America's Cup

Work on Wynyard Quarter America's Cup venue on track and under budget

Team New Zealand have shown the huge development in America's Cup design as they engaged a 1995 version during training in Auckland.

The boat aims straight at the camera with the rudder appearing to miss it by millimetres.

America’s Cup sailors will return to the Solent for a preliminary regatta from 4 to 7 June 2020 as part of the competition to win the oldest sporting trophy in the world.

The reinvigorated Youth America’s Cup regatta will be raced in a brand new class of foiling mono-hull, the AC9F, in 2020 and 2021.

Team New Zealand's head of design Dan Bernasconi claimed he had "no idea" of the comparative speeds of the four boats on display at the moment.

Contrasting boats from cigar-shaped bows to foredecks and bottoms – very different beasts - but who got it right – and who got it wrong.

“You have to make tough decisions that involve friendships and you lose friends along the way but that happens in sailing.”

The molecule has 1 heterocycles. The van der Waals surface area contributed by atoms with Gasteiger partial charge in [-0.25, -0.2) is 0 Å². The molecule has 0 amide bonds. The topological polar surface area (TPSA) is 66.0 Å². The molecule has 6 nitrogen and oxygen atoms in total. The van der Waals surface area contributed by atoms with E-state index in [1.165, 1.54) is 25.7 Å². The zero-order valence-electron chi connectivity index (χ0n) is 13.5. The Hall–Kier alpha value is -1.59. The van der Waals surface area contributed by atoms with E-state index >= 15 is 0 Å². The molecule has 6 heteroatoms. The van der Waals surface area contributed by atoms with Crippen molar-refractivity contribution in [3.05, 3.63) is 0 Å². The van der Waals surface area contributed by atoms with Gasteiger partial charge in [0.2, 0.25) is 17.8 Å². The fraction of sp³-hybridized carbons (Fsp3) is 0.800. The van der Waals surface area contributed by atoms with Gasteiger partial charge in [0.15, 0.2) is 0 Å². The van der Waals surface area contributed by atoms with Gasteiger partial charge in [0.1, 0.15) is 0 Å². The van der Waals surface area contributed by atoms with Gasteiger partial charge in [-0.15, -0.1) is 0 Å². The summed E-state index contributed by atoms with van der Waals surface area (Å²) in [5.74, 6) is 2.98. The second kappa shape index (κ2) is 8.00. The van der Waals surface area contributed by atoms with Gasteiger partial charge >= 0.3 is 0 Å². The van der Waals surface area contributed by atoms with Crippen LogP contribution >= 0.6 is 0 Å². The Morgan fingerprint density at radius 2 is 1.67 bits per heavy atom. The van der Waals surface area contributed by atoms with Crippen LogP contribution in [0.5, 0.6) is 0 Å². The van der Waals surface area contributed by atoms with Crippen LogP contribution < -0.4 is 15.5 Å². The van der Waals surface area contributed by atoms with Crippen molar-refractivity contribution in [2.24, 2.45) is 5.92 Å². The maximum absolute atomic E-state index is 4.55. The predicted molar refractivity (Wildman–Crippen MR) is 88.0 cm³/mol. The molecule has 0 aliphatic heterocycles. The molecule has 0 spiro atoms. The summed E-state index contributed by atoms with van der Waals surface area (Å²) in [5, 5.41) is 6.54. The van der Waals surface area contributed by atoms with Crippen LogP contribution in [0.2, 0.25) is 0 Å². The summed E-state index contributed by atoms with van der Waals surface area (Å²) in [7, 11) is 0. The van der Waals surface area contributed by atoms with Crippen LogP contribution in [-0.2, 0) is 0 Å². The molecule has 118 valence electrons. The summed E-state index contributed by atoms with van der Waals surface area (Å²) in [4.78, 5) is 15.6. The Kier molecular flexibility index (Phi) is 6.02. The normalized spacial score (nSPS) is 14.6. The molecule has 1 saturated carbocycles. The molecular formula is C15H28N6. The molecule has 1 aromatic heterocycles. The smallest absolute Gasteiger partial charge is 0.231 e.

Four America's Cup boats have been launched and already the differences are quite apparent.

In an official ceremony in Old Portsmouth, the boat was christened ‘Britannia’ in homage to one of Britain’s most famous racing yachts.

While the New Zealanders have opted for a bow section that is ‘pointy’, the Americans have gone with a bulbous bow that some have described as ‘scow-like’ – although true scow bows are prohibited in the AC75 design rule.

Eighteen months after the 36th America’s Cup Class Rule was published, NYYC American Magic becomes the first team to foil their AC75 across the waters of Narragansett Bay near Newport, Rhode Island

It has taken over 100,000 man-hours to design and build the boat with a group of about 65 people between designers and boat builders who have been working quietly throughout the past year.

They revealed the 75-foot foiling monohull on the forecourt of their Auckland base on Thursday, a day ahead of the official launch early Friday morning.

As always, America’s Cup teams have been tight-lipped about the direction they have taken with the first of the two AC75s they are allowed to build.